A New Earth by Eckhart Tolle

A New Earth by Eckhart Tolle

A New Earth summary

The ego thinks happiness comes from expanding our sense of self through thinking, accomplishing, and accumulating. But constant thinking and doing disconnect us from the true source of happiness: the simple joy of Being. Happiness is the practice of awareness of Being, the inner space within.

A New Earth notes & quotes

Here are my notes and quotes on A New Earth by Eckhart Tolle. My notes are casual and include what I believe are the essential concepts, ideas, and insights from the book, along with direct quotes from the author.

  • Most humans see only their outer form and are unaware of their inner essence.
  • New-born life-forms—babies, puppies, kittens, lambs—have a sweetness and beauty that delights even the relatively insensitive humans.
  • This brings about an inner opening to the realm of spirit.
  • This book aims to bring about a shift in consciousness or awaken the reader.
  • Once you awaken, the process is irreversible.
  • All world religions agree that humans’ “normal” state is to be ignorant and deluded, and humans can awaken to their true nature.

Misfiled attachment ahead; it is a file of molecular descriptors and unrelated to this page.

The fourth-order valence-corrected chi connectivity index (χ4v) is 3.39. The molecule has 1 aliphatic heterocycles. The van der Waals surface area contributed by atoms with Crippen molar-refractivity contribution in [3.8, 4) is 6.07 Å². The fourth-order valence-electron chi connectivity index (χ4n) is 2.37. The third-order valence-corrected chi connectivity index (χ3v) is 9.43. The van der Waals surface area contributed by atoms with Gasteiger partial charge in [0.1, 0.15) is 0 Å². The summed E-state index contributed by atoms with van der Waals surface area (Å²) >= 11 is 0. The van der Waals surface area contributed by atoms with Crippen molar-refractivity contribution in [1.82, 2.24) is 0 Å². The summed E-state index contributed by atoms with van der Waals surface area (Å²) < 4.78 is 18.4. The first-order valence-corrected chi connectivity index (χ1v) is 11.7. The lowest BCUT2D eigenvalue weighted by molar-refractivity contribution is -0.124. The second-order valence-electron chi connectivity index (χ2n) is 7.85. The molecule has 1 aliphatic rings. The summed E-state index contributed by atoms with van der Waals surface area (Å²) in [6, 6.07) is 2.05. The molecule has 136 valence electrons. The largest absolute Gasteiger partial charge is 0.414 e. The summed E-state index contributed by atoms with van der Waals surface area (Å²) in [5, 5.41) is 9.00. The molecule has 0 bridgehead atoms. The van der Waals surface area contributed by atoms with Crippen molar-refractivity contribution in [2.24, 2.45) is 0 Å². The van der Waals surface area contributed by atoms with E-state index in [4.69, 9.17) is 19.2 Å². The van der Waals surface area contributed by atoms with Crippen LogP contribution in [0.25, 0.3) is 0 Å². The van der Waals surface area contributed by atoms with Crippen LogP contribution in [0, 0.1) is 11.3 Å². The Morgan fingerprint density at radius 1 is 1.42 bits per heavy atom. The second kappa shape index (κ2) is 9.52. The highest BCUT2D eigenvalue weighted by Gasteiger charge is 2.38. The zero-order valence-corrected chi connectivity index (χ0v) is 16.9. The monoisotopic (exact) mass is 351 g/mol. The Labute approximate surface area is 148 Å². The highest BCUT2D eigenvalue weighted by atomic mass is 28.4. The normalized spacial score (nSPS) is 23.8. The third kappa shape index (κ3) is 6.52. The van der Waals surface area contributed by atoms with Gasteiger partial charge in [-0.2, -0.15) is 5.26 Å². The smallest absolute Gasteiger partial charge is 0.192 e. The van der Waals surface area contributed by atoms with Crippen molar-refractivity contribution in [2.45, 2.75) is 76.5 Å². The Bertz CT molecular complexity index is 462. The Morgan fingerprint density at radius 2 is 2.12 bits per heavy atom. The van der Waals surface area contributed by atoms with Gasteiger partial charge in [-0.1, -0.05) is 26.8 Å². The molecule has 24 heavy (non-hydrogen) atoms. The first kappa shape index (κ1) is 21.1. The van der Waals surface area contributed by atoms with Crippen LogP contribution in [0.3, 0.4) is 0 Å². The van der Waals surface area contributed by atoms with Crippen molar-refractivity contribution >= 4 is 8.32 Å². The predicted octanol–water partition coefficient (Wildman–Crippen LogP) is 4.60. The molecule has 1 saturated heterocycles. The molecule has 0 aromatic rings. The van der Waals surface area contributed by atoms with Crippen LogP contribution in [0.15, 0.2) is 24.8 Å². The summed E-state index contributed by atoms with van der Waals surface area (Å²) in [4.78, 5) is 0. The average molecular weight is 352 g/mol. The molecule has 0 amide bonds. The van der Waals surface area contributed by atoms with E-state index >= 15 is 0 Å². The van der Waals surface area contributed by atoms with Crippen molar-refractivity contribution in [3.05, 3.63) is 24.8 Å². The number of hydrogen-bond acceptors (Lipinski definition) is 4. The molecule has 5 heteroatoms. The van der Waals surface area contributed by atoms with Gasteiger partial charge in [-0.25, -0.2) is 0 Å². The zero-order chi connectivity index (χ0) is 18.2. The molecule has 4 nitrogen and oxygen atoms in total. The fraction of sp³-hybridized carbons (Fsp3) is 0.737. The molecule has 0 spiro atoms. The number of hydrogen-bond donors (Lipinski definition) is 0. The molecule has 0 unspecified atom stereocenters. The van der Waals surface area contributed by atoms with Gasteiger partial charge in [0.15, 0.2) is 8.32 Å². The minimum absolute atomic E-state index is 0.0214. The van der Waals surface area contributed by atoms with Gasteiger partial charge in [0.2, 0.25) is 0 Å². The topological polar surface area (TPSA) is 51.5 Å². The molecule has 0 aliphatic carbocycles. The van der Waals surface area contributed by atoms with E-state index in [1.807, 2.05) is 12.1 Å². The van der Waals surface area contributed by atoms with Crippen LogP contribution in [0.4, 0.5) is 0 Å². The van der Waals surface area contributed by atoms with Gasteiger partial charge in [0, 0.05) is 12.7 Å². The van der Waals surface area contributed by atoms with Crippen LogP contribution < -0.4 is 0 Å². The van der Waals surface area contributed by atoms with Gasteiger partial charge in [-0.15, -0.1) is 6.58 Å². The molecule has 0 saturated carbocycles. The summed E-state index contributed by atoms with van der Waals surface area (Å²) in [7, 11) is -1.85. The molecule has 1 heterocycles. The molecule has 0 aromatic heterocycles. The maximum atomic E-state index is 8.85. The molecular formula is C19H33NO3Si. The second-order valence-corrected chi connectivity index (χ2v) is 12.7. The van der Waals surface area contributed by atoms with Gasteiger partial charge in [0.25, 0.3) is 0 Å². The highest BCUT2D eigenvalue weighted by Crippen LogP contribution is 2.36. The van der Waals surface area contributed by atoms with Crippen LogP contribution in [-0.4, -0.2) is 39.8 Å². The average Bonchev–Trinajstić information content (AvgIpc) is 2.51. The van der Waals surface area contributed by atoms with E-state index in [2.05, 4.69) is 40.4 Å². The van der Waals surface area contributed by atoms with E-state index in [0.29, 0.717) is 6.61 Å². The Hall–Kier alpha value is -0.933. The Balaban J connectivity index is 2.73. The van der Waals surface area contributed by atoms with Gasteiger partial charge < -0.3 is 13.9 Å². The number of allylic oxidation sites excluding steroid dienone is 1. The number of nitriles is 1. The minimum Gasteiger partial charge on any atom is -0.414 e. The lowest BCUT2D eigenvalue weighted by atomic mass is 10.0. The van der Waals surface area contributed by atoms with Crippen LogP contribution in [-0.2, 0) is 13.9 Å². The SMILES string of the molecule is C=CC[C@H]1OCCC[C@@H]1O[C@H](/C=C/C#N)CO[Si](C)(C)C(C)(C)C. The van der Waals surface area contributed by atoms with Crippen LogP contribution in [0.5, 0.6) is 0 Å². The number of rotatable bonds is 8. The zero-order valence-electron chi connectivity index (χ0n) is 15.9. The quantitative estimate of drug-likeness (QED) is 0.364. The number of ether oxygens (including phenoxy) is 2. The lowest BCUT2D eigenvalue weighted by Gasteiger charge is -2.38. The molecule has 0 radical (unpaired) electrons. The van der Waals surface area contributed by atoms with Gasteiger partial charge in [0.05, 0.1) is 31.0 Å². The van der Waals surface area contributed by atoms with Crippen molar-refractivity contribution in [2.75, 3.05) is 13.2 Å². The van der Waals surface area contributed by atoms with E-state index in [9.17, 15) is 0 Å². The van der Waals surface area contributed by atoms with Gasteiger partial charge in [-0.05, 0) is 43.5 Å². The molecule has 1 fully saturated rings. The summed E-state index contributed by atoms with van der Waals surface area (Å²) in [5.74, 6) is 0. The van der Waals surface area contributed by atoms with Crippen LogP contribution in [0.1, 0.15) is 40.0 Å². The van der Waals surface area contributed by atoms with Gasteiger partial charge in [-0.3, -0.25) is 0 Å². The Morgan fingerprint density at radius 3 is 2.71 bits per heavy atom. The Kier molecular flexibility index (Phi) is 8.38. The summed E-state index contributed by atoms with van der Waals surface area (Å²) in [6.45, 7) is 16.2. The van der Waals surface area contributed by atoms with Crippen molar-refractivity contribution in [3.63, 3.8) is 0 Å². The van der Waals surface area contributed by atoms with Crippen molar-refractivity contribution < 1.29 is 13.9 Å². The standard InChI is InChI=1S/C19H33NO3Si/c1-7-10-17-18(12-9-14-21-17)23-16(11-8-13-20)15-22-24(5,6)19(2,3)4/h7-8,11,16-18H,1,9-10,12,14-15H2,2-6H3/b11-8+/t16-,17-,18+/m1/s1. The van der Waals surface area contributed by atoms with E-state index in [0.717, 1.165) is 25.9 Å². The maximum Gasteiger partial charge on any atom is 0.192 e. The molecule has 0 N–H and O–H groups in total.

• How “spiritual” you are has nothing to do with what you believe but everything to do with your state of consciousness.
  • There is a dimension within each of us that is infinitely more vast than thought.
  • Our challenge is the ego and total identification with form: physical, thought, and emotional.
  • You are not the content of your life but the space where content arises and passes.
  • Mental labels deaden things, people, and situations. Without mental labels, things regain their newness, their freshness.
  • The ego is forever attaching itself to form because form is about feeling better about ourselves by enlarging our self-sense.